how not to f*ck up your face

What Is the Most Effective Alternative to Retinoids?

Photo-Illustration: by The Cut; Photo: Getty Images

This column first ran in Valerie Monroe’s newsletter, How Not to F*ck Up Your Face, which you can subscribe to on Substack.

Q: I’ve been reading HNTFUYF for a couple of months now. I’m attempting to accept my face as it is, but I’m only 34 and have pretty deep forehead wrinkles. So I added a retinol product into my routine. However, my husband and I are considering getting pregnant soon, and the product I’m using isn’t supposed to be used during pregnancy or breastfeeding. Why is that? Am I right in assuming I’ll lose the progress I made in the months I’ve been using retinol?

And …

Q: I’m pregnant in my second trimester. I normally use retinol for my forehead wrinkles and find it very helpful. But I’ve stopped using it while pregnant and have definitely noticed my “11s” return. Is there anything else I could use to help with wrinkle prevention while pregnant?

A: Congratulations! I understand why you want to feel like you’re still taking care of your skin even while your body is doing its great big job. And you obviously know about the proven power of retinoids to help generate collagen and elastin and to diminish fine lines and wrinkles. So I asked dermatologist (and mother of two) Laurel Naversen Geraghty to weigh in on what to use when — for whatever reason — a retinoid isn’t on the program.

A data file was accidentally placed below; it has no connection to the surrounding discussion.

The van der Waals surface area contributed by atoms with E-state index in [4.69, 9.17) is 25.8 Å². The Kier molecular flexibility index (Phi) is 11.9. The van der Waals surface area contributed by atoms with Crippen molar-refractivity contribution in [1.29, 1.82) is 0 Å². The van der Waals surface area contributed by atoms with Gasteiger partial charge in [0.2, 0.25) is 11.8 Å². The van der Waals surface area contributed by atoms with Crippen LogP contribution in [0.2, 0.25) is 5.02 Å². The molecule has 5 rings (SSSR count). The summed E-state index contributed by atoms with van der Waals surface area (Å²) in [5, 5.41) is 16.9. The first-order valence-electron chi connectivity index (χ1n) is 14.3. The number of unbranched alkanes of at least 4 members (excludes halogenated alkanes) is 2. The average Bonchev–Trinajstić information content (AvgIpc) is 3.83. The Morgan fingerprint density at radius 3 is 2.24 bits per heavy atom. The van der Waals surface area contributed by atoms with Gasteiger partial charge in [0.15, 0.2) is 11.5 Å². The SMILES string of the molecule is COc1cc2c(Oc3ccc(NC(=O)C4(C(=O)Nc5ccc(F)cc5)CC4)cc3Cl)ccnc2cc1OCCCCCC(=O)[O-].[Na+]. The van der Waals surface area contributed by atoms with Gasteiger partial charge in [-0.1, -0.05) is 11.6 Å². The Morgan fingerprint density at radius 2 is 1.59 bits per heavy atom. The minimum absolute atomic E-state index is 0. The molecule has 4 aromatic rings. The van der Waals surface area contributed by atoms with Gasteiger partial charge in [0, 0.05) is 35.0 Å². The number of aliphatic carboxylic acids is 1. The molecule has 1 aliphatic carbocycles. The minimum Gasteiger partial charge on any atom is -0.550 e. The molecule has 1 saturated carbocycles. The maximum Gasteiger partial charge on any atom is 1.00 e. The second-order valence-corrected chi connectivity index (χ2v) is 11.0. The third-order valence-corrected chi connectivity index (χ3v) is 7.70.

“Retinoid medicines — whether oral or topical — are derived from vitamin A, and we know retinoid pills, such as isotretinoin (a medication many people call Accutane) or acitretin (a pill that can be used for psoriasis), have the potential to cause birth defects. For that reason, it’s contraindicated to take those medications during pregnancy,” said Geraghty. Even though topical retinoid creams don’t absorb into the bloodstream the same way pills do, they come from the same family of medicines, so they’re not recommended during pregnancy or lactation, she said.

Although it’s true retinoid creams are typically applied in tiny amounts, and probably very little is absorbed into the bloodstream (if at all), why risk it? We have our whole lives to use retinoid creams and only relatively short amounts of time to be pregnant (though it may not always feel that way!), Geraghty said. So she advises saving the retinoids until after pregnancy and breastfeeding. “You won’t lose whatever gains you made from using a retinoid prior to pregnancy,” she said, “but you’ll probably appreciate it even more when the exhaustion and worry of raising a kid can exacerbate fine lines and wrinkles.” What to try instead?

Azelaic acid is one topical ingredient many dermatologists consider to be relatively safe during pregnancy, said Geraghty. Although medications and ingredients can’t be tested on pregnant women due to ethical reasons, this ingredient is considered to be on the more gentle and benign end of the spectrum. Azelaic-acid serums and gels can help alleviate facial redness and hormone-induced rashes, calm breakouts, even out tone, improve dyspigmentation, and gently exfoliate the skin for a more glowy appearance. It’s a fine alternative to try, too, if your skin doesn’t tolerate a retinoid. You can get it in the prescription Finacea gel and in over-the-counter products, such as Paula’s Choice 10% Azelaic Acid Booster.

I hope you can enjoy your gorgeous natural glowiness.

Valerie Monroe was beauty director at O, The Oprah Magazine, where she wrote the monthly “Ask Val” column for nearly 16 years. Now she writes the weekly newsletter How Not to F*ck Up Your Face. Her goal continues to be to shift our thinking in the beauty arena from self-criticism to self-compassion and to learn how to be loving witnesses to ourselves and one another as we age.

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What Is the Most Effective Alternative to Retinoids?